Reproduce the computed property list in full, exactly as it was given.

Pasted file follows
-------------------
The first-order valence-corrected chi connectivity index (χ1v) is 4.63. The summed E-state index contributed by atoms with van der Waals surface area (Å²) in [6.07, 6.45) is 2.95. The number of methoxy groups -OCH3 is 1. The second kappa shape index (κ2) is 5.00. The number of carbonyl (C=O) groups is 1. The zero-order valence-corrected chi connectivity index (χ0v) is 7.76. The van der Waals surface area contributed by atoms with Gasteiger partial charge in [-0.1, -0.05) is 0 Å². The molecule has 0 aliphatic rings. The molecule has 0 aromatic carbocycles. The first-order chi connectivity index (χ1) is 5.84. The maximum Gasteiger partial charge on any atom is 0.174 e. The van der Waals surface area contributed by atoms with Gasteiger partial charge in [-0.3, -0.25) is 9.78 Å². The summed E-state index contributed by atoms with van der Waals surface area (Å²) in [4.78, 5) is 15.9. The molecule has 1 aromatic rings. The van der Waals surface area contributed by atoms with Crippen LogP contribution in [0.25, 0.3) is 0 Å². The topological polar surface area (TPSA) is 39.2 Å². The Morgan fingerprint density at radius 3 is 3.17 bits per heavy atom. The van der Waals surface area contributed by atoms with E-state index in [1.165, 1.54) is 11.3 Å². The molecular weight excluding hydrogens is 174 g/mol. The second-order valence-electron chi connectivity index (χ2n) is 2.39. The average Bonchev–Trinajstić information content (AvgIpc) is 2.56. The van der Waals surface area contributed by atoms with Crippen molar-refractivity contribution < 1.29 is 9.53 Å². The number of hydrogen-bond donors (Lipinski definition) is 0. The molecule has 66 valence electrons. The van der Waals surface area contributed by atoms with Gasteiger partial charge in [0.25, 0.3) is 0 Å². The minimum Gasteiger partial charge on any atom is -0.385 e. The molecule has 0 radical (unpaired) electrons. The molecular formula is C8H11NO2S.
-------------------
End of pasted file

The first-order valence-corrected chi connectivity index (χ1v) is 4.63. The summed E-state index contributed by atoms with van der Waals surface area (Å²) in [6.07, 6.45) is 2.95. The number of methoxy groups -OCH3 is 1. The second kappa shape index (κ2) is 5.00. The number of carbonyl (C=O) groups is 1. The zero-order valence-corrected chi connectivity index (χ0v) is 7.76. The van der Waals surface area contributed by atoms with Gasteiger partial charge in [-0.1, -0.05) is 0 Å². The molecule has 0 aliphatic rings. The molecule has 0 aromatic carbocycles. The first-order chi connectivity index (χ1) is 5.84. The maximum Gasteiger partial charge on any atom is 0.174 e. The van der Waals surface area contributed by atoms with Gasteiger partial charge in [-0.3, -0.25) is 9.78 Å². The summed E-state index contributed by atoms with van der Waals surface area (Å²) in [4.78, 5) is 15.9. The molecule has 1 aromatic rings. The van der Waals surface area contributed by atoms with Crippen LogP contribution in [0.25, 0.3) is 0 Å². The topological polar surface area (TPSA) is 39.2 Å². The Morgan fingerprint density at radius 3 is 3.17 bits per heavy atom. The van der Waals surface area contributed by atoms with E-state index in [1.165, 1.54) is 11.3 Å². The molecular weight excluding hydrogens is 174 g/mol. The second-order valence-electron chi connectivity index (χ2n) is 2.39. The average Bonchev–Trinajstić information content (AvgIpc) is 2.56. The van der Waals surface area contributed by atoms with Crippen molar-refractivity contribution < 1.29 is 9.53 Å². The number of hydrogen-bond donors (Lipinski definition) is 0. The molecule has 66 valence electrons. The van der Waals surface area contributed by atoms with Gasteiger partial charge in [0.25, 0.3) is 0 Å². The minimum Gasteiger partial charge on any atom is -0.385 e. The molecule has 0 radical (unpaired) electrons. The molecular formula is C8H11NO2S.